Preparing “Day-One Ready” Teachers

Preparing “Day-One Ready” Teachers

Preparing “Day-One Ready” Teachers

By Elizabeth Long, English Language Arts Teacher, Gallup Middle School

Teacher quality is fundamental to improving public education.  If not one of the most important factors to school success, then what is?  There is a lot of talk about how to improve schools—and improving instruction should be at the top of the list.

And the effect of quality teachers is greatest among students with the most educational disadvantages (Goldhaber, 2016, p. 58). It is no secret that quality teachers matter and can change the course of our students’ lives. Still, for far too many teachers, those that can change lives, leave the profession after just a first few years of teaching.

I wanted to be a teacher since I was in first grade, and while that may sound cliché’, it often takes an entire lifetime to prepare a person to be an effective teacher. Even the best teacher prep programs cannot adequately prepare a teacher for everything that they will experience in the classroom. Still, teachers need to come to the classroom “Day One Ready”, and that goes beyond just knowing how to lesson plan or memorize learning theories.

Teacher preparation programs have a solemn responsibility to produce quality teachers.

After my first year of teaching, I was ready to give up on the dream I had since I was a little girl. It was devastating. I was not adequately prepared for my first year of teaching, and while I am sure many factors can be taken into account when it comes to my lack of preparedness that first year in the classroom, I was not prepared well through my college teacher prep program.

Luckily, I chose to stay in the classroom and use resources within my school to push myself to my full potential (I earned an Exemplary rating this year as a teacher in Gallup, New Mexico). Unfortunately, not every teacher has access to the resources I had or the resolve to keep pushing internally.  And that is how we lose potentially life-changing teachers.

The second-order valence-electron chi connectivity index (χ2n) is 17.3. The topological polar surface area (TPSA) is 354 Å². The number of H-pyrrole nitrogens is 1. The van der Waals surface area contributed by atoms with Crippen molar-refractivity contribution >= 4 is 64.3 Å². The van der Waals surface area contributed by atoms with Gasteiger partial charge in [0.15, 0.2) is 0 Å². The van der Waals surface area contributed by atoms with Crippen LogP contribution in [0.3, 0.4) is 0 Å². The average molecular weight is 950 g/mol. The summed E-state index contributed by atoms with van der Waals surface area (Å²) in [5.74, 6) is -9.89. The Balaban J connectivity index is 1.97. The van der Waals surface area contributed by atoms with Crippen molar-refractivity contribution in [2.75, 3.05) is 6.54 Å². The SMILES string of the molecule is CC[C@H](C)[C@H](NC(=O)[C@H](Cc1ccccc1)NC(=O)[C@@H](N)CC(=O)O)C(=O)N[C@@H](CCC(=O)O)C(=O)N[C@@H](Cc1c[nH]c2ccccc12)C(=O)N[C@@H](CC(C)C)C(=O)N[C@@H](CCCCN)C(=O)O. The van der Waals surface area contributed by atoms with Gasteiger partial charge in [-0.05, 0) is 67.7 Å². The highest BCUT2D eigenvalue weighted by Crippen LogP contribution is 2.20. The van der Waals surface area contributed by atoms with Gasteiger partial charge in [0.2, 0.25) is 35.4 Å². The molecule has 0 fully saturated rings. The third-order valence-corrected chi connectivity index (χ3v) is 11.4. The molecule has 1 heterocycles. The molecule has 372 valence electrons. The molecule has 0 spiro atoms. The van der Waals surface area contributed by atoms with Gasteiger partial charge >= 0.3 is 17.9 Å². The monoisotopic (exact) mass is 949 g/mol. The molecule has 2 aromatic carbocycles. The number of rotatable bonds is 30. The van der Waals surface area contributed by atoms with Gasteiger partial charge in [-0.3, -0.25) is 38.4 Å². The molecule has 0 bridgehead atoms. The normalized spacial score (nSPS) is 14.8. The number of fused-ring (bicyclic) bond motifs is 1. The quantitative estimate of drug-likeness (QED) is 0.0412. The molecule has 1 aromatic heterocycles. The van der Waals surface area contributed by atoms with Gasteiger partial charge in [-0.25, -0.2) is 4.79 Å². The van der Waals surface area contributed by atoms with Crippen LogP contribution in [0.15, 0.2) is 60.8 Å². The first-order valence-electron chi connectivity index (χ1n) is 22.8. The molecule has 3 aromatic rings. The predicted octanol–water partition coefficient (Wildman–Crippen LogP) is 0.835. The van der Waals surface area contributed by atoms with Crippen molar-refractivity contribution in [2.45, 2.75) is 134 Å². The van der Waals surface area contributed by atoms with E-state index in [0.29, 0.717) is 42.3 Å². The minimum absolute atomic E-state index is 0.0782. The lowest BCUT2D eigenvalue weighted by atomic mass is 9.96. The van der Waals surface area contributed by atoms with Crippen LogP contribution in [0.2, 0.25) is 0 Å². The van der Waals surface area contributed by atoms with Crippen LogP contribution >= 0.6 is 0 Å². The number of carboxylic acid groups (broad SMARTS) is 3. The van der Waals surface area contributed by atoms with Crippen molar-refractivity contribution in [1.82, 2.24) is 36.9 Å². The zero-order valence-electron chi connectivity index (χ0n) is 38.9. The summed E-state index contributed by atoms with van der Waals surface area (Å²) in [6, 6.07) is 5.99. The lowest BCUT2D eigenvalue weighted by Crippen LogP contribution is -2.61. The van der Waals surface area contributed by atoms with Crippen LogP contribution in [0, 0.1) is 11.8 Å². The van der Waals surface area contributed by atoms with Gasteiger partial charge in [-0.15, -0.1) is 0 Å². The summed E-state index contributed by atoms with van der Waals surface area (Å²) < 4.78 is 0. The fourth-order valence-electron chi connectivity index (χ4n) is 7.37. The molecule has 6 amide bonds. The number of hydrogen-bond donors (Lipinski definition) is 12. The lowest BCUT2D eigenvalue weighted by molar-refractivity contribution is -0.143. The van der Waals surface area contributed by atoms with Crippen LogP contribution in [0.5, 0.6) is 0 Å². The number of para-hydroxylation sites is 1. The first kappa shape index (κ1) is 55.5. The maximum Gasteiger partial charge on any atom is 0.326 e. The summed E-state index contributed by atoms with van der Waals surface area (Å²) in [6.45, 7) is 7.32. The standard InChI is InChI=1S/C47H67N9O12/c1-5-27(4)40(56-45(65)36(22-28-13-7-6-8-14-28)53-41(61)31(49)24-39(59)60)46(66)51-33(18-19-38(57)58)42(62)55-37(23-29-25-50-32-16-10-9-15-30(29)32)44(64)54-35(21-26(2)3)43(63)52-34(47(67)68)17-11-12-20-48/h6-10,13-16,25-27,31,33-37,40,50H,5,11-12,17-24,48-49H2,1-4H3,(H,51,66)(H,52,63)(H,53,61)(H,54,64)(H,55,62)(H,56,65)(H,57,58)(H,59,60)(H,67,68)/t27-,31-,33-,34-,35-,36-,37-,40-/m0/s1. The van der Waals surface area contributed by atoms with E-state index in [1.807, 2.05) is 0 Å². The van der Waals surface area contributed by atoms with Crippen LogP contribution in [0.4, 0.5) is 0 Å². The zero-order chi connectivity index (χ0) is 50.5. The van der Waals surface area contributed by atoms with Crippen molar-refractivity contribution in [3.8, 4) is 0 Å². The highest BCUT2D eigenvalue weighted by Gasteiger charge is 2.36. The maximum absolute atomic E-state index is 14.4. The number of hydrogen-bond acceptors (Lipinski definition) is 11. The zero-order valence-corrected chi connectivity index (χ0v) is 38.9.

However, if teacher preparation programs dramatically improve in New Mexico, then the quality of teaching, and thus education, across the state will improve.

The purpose of my writing this is not to demonize or condemn any specific college or university. As a teacher, I believe a large part of learning is in our own hands.  We must accept personal responsibility for our craft, and for our students’ learning.  In fact, the summer after my first (rough) year of teaching, I went back to the basics. I ordered Harry Wong’s classic books about classroom management, and I read his words as if they were scripture.

One may ask, didn’t I do the same in my teacher prep program? The answer is sort of, yes – I read many of the famous teaching texts and theories, but what was often missing was the application of those theories. Without a classroom of my own, or a classroom to visualize myself in it was hard to imagine how to put these theories into action. For example, I took a special education course about foundational theories, but I never actually learned what special education would look like in a real school or a real classroom. What I was learning in my classes were the idealistic theories for teaching, and when it was time for my student teaching experience it seemed as though what I had learned had no basis in reality.